4 Reasons We Should Model, Model, Model

When you think of modeling, do you think of this?

I hope not! As a teacher, I model so much every day, and since I work with struggling readers, it is super important. Find out the four reasons modeling is so important for our students!

Why Should we Model?

They need good models to teach them the skills they need.  So often teachers forget the power of modeling for every student, not just the struggling learner. We think that once we show our students how to do something once, they should be able to just do whatever we ask.  But we must model and guide before we can release our students into completing the work independently.

Here are four reasons, we should model daily for all of our students.

1.  It keeps them engaged. When you are modeling instruction with students, they are a part of the instruction.  They are watching you as you engage them in what you are showing them.  As you are showing them what you want them to learn, you are talking to them and showing them step by step what you want them to see and learn.

The other day I wrote a blog post about one of those such lessons.  I read the book The Mitten Tree aloud to my students, and I created this flow to sequence the events.  I talked aloud through the process and wrote it on the board for them.

2.  It scaffolds instruction for all students.  It helps them to see the important parts of what you want them to learn.  By giving them more than one model, they can see different ways of thinking to understand the skill and make it all the way to end.

The next day {after the flow map} we continued to focus on sequencing events.  We used a passage from Read Works.  Since they struggle to read the material, I read it to them as they followed along.  After reading it, we talked about having three main events.  I guided them through the process of finding the events.  I modeled how to find the first event and box in the part of the passage that had that event.  We then did the same for the next two events.  At the bottom of the page, we made a flow chart to show the three events in order.  Here are the examples.

This guided practice helped them to better understand the process more clearly.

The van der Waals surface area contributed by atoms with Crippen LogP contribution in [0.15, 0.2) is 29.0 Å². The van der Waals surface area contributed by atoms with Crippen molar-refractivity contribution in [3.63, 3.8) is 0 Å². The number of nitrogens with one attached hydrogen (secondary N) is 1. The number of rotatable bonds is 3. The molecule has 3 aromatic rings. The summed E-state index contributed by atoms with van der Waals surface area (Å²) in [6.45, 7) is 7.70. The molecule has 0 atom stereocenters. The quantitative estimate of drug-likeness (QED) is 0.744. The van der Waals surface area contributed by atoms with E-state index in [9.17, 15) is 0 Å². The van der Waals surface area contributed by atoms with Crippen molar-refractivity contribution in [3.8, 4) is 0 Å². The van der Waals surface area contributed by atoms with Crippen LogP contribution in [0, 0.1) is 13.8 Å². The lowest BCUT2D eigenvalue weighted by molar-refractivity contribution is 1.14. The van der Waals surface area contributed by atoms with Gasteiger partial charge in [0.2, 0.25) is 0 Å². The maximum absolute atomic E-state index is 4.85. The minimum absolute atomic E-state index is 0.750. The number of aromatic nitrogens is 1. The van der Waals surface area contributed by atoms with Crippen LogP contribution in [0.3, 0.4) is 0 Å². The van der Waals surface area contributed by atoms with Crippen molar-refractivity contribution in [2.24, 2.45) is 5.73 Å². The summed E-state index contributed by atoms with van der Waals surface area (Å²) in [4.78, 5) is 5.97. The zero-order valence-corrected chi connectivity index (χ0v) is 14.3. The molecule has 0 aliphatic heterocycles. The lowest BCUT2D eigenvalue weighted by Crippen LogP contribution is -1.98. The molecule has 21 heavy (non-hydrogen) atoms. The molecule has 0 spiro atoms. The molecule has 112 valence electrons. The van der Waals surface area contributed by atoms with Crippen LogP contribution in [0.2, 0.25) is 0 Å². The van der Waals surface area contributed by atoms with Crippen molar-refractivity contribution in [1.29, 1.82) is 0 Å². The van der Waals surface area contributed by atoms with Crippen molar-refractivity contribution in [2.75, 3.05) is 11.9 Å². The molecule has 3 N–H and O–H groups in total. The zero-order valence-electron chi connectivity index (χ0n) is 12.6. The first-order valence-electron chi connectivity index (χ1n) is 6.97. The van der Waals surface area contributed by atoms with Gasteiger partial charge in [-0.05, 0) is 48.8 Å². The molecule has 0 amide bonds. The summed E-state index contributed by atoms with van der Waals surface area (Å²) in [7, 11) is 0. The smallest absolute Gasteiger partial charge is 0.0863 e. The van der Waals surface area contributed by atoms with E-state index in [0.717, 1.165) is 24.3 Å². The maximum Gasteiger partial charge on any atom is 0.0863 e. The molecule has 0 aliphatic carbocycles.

3.  You can break it down for the students to show them the most important features.  When teaching a skill or strategy, your modeling allows the students to see each step in a more meaningful way.  They see what you are doing and can even be involved in the outcome as you do it.  I love this picture of a teacher modeling balloon tying for students.  It puts it into perspective a little better.

Every student in that class is engaged in some way as he models what he wants them to learn.

4.  You will get less " I don't know what to do!" or "How do you do that?"  By giving more examples through modeling, you can guide students until they are more confident in what you want them to learn.

Modeling for all students is super important, but it is most important for your struggling learners.  Don't underestimate the power of modeling lessons for every student!

How do you help your students learn through modeling?


  1. I love this post because it is so true. Sometimes it seems like they should "have it" but that is not the case for most. Even as adults we need to do things repeatedly to really "get it." We just finished our reading salad lesson for metacognition and we made the salad everyday all week long. They needed that and I think the effects of that will last!
    Curious firsties

    1. That is so true! Modeling also helps our students to really learn the material and make it stick.



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